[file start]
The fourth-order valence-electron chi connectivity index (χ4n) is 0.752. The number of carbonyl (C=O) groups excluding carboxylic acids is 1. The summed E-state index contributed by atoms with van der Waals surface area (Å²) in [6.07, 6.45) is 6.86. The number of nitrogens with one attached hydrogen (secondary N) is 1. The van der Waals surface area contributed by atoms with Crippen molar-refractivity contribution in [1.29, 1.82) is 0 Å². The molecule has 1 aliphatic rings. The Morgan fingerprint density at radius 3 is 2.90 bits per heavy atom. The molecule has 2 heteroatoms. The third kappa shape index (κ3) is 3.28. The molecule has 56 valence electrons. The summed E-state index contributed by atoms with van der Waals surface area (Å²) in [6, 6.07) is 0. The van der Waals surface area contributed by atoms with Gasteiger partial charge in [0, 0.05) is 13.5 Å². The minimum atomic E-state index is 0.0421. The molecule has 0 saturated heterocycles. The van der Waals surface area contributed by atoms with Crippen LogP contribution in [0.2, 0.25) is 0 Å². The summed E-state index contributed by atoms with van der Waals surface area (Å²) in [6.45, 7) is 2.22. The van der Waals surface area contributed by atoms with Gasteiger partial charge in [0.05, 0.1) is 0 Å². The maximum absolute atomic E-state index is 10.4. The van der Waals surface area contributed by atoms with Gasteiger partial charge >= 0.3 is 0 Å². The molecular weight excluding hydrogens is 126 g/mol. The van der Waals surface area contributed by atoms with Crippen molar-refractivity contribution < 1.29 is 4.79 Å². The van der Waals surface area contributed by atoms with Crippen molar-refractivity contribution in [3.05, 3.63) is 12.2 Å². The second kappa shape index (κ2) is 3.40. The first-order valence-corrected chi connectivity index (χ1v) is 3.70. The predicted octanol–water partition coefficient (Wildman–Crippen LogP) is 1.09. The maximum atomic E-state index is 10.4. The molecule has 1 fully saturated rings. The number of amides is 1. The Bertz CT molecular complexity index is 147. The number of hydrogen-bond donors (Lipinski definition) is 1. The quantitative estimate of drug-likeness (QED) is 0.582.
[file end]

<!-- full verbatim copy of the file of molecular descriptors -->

The fourth-order valence-electron chi connectivity index (χ4n) is 0.752. The number of carbonyl (C=O) groups excluding carboxylic acids is 1. The summed E-state index contributed by atoms with van der Waals surface area (Å²) in [6.07, 6.45) is 6.86. The number of nitrogens with one attached hydrogen (secondary N) is 1. The van der Waals surface area contributed by atoms with Crippen molar-refractivity contribution in [1.29, 1.82) is 0 Å². The molecule has 1 aliphatic rings. The Morgan fingerprint density at radius 3 is 2.90 bits per heavy atom. The molecule has 2 heteroatoms. The third kappa shape index (κ3) is 3.28. The molecule has 56 valence electrons. The summed E-state index contributed by atoms with van der Waals surface area (Å²) in [6, 6.07) is 0. The van der Waals surface area contributed by atoms with Gasteiger partial charge in [0, 0.05) is 13.5 Å². The minimum atomic E-state index is 0.0421. The molecule has 0 saturated heterocycles. The van der Waals surface area contributed by atoms with Crippen LogP contribution in [0.2, 0.25) is 0 Å². The summed E-state index contributed by atoms with van der Waals surface area (Å²) in [6.45, 7) is 2.22. The van der Waals surface area contributed by atoms with Gasteiger partial charge in [0.05, 0.1) is 0 Å². The maximum absolute atomic E-state index is 10.4. The van der Waals surface area contributed by atoms with Gasteiger partial charge >= 0.3 is 0 Å². The molecular weight excluding hydrogens is 126 g/mol. The van der Waals surface area contributed by atoms with Crippen molar-refractivity contribution < 1.29 is 4.79 Å². The van der Waals surface area contributed by atoms with Crippen molar-refractivity contribution in [3.05, 3.63) is 12.2 Å². The second kappa shape index (κ2) is 3.40. The first-order valence-corrected chi connectivity index (χ1v) is 3.70. The predicted octanol–water partition coefficient (Wildman–Crippen LogP) is 1.09. The maximum atomic E-state index is 10.4. The molecule has 1 fully saturated rings. The number of amides is 1. The Bertz CT molecular complexity index is 147. The number of hydrogen-bond donors (Lipinski definition) is 1. The quantitative estimate of drug-likeness (QED) is 0.582.